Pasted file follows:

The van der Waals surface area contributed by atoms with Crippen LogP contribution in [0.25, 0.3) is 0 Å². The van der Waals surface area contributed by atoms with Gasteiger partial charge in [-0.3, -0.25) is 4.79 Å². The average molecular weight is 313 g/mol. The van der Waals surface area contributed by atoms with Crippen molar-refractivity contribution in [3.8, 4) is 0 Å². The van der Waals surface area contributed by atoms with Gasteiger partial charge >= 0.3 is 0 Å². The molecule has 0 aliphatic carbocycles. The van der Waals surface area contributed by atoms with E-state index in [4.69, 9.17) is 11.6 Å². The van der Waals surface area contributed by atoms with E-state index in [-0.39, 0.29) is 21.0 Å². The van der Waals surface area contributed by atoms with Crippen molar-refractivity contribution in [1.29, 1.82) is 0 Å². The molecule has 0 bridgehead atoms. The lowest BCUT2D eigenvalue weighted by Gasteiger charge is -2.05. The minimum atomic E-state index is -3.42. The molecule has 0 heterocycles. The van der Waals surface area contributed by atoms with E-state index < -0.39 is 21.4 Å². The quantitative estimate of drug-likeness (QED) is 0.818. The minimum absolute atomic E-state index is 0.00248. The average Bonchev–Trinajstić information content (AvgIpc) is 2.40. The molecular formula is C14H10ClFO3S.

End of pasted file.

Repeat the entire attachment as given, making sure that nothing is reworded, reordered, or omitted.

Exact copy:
The van der Waals surface area contributed by atoms with Crippen LogP contribution in [0.25, 0.3) is 0 Å². The van der Waals surface area contributed by atoms with Gasteiger partial charge in [-0.3, -0.25) is 4.79 Å². The average molecular weight is 313 g/mol. The van der Waals surface area contributed by atoms with Crippen molar-refractivity contribution in [3.8, 4) is 0 Å². The van der Waals surface area contributed by atoms with Gasteiger partial charge >= 0.3 is 0 Å². The molecule has 0 aliphatic carbocycles. The van der Waals surface area contributed by atoms with E-state index in [4.69, 9.17) is 11.6 Å². The van der Waals surface area contributed by atoms with E-state index in [-0.39, 0.29) is 21.0 Å². The van der Waals surface area contributed by atoms with Crippen molar-refractivity contribution in [1.29, 1.82) is 0 Å². The molecule has 0 bridgehead atoms. The lowest BCUT2D eigenvalue weighted by Gasteiger charge is -2.05. The minimum atomic E-state index is -3.42. The molecule has 0 heterocycles. The van der Waals surface area contributed by atoms with E-state index < -0.39 is 21.4 Å². The quantitative estimate of drug-likeness (QED) is 0.818. The minimum absolute atomic E-state index is 0.00248. The average Bonchev–Trinajstić information content (AvgIpc) is 2.40. The molecular formula is C14H10ClFO3S.